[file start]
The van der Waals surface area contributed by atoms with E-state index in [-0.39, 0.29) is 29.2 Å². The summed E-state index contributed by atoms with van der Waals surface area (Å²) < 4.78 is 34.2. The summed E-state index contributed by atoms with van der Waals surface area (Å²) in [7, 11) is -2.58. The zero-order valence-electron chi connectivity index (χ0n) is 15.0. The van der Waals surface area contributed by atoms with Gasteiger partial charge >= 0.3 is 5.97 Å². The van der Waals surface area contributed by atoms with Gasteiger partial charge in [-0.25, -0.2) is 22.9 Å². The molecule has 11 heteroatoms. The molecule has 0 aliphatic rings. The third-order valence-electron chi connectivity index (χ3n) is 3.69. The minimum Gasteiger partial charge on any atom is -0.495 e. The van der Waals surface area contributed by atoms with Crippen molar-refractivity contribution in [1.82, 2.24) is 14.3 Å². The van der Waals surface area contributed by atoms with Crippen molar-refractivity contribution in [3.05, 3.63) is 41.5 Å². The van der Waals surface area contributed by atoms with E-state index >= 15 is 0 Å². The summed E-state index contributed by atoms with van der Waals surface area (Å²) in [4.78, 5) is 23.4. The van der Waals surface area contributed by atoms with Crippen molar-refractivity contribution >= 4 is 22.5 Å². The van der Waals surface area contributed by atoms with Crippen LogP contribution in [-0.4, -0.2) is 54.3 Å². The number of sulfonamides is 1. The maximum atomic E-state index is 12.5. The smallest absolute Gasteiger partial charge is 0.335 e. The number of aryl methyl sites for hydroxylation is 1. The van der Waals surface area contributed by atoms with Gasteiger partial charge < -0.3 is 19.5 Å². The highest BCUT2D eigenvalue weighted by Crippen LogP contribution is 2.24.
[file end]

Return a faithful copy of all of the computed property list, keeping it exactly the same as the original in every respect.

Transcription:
The van der Waals surface area contributed by atoms with E-state index in [-0.39, 0.29) is 29.2 Å². The summed E-state index contributed by atoms with van der Waals surface area (Å²) < 4.78 is 34.2. The summed E-state index contributed by atoms with van der Waals surface area (Å²) in [7, 11) is -2.58. The zero-order valence-electron chi connectivity index (χ0n) is 15.0. The van der Waals surface area contributed by atoms with Gasteiger partial charge >= 0.3 is 5.97 Å². The van der Waals surface area contributed by atoms with Gasteiger partial charge in [-0.25, -0.2) is 22.9 Å². The molecule has 11 heteroatoms. The molecule has 0 aliphatic rings. The third-order valence-electron chi connectivity index (χ3n) is 3.69. The minimum Gasteiger partial charge on any atom is -0.495 e. The van der Waals surface area contributed by atoms with Crippen molar-refractivity contribution in [1.82, 2.24) is 14.3 Å². The van der Waals surface area contributed by atoms with Crippen molar-refractivity contribution in [3.05, 3.63) is 41.5 Å². The van der Waals surface area contributed by atoms with E-state index >= 15 is 0 Å². The summed E-state index contributed by atoms with van der Waals surface area (Å²) in [4.78, 5) is 23.4. The van der Waals surface area contributed by atoms with Crippen molar-refractivity contribution >= 4 is 22.5 Å². The van der Waals surface area contributed by atoms with Crippen LogP contribution in [-0.4, -0.2) is 54.3 Å². The number of sulfonamides is 1. The maximum atomic E-state index is 12.5. The smallest absolute Gasteiger partial charge is 0.335 e. The number of aryl methyl sites for hydroxylation is 1. The van der Waals surface area contributed by atoms with Gasteiger partial charge < -0.3 is 19.5 Å². The highest BCUT2D eigenvalue weighted by Crippen LogP contribution is 2.24.